18. re # 17, absolutely speechless.

  19. “This kind of thinking—the implicit assumption that certain groups within a pluralistic democracy have a right, by virtue of being religious alone, to demand and to perpetually achieve certain policy outcomes, and that their basic rights are violated by the enactment of contrary outcomes—constitutes, in my personal opinion, a real danger to free society.”

    Brad, I agree. It is also a difficult argument for me to deal with because it implies a certain rejection of democracy. It is not saying that democracy should be limited by individual right, but that democracy should not produce outcomes that rights-bearers disagree with. I am pretty sure, that if this is the case, everything that the Utah legislature does is violating my rights.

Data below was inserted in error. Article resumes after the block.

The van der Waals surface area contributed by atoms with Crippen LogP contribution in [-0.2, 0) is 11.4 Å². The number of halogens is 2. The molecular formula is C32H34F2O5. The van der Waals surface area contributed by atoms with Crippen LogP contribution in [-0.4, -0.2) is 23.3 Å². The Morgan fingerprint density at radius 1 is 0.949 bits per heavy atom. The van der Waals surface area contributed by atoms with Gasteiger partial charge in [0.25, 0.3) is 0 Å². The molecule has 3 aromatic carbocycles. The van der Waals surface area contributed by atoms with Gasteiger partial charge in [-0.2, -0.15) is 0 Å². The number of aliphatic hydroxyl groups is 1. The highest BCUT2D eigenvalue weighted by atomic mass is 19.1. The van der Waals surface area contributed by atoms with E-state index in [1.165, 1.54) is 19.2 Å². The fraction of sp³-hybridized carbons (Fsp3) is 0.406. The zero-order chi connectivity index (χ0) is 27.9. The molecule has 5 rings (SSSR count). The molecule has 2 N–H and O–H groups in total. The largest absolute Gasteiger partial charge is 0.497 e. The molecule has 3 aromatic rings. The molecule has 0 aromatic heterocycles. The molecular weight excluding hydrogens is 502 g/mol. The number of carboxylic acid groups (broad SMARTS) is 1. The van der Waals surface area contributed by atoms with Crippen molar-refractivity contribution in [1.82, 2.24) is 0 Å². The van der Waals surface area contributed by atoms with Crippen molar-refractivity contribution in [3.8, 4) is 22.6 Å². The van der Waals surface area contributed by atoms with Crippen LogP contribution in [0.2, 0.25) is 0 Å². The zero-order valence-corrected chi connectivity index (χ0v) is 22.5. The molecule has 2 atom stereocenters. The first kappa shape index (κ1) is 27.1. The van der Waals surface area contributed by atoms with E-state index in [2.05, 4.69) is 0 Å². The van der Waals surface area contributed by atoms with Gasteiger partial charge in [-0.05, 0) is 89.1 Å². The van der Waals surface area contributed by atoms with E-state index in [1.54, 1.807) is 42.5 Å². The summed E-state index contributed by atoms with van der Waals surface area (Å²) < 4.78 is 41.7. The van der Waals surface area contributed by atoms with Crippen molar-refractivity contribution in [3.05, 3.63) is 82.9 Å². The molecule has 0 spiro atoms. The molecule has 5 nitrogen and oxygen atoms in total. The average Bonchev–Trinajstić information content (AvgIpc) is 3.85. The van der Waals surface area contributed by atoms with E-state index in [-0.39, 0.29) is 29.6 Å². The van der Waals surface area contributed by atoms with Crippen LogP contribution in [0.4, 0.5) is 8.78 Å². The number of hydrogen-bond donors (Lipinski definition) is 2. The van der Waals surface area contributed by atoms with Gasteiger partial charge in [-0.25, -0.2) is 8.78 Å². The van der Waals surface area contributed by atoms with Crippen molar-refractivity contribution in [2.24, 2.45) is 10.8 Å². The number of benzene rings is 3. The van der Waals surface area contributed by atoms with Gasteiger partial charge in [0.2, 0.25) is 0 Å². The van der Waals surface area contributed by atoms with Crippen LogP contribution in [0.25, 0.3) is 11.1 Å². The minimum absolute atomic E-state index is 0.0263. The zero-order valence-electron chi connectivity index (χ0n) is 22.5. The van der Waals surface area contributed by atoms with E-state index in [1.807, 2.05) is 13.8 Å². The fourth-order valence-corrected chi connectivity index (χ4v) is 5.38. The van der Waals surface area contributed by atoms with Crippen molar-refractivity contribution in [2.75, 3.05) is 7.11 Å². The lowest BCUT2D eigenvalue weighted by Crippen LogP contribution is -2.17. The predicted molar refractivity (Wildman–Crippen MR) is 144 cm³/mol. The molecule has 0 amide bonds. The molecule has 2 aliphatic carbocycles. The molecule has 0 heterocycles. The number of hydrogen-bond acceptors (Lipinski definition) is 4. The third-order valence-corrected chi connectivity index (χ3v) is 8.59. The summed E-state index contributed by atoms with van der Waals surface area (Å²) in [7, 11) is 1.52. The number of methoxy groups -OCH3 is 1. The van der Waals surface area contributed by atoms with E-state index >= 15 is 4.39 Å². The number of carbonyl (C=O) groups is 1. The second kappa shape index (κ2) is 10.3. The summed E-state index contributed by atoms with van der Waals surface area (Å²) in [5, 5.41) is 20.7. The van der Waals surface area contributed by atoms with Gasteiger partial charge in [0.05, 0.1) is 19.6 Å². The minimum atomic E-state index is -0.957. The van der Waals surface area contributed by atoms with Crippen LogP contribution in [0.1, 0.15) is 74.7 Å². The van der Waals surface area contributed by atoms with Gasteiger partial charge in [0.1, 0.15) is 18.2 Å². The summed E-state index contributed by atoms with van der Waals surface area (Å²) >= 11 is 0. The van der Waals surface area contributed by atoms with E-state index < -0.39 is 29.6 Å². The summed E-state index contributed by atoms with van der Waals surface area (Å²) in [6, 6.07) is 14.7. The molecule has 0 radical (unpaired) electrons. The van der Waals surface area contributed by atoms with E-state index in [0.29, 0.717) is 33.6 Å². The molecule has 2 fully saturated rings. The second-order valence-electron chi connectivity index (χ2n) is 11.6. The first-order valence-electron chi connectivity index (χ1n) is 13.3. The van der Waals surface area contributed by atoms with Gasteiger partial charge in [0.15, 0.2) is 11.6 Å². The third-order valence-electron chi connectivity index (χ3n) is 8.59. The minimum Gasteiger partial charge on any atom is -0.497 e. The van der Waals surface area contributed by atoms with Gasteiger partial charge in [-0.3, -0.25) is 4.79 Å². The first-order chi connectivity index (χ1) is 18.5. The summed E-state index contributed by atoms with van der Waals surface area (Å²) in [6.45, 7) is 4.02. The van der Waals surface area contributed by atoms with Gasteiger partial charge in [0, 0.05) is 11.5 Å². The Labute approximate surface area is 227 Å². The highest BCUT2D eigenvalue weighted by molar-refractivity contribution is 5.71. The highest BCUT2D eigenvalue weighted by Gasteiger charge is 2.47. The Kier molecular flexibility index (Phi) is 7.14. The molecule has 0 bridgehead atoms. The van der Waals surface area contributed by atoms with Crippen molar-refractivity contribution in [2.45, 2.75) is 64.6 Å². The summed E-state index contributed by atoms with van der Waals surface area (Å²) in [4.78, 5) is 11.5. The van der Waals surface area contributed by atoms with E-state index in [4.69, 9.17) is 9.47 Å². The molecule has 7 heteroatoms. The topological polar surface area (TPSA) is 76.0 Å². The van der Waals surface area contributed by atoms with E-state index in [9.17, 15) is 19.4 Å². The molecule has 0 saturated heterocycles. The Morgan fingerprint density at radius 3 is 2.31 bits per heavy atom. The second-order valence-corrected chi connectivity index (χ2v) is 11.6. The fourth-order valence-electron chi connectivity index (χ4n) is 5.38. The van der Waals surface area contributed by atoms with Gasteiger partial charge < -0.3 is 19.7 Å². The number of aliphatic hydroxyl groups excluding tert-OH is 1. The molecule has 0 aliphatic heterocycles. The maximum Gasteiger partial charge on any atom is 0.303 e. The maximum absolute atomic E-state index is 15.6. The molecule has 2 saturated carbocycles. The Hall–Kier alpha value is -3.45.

In this context there is often an assertion made that gays are claiming a radical conception of rights. If that is the case, they are not the only ones.

  20. t is not saying that democracy should be limited by individual right, but that democracy should not produce outcomes that rights-bearers disagree with.

    Well, not any rights-bearers, just certain rights bearers (i.e. religions, presumably conservative ones that fit within something vaguely describable as a “Judeo-Christian tradition”…).

  21. I think the biggest problem is that the secular town square has taken upon itself the duty of defining what religion should or should not be — and that amounts to a “death kick” (in Mark’s octagon) when it come to developing public policy.

  22. Jack,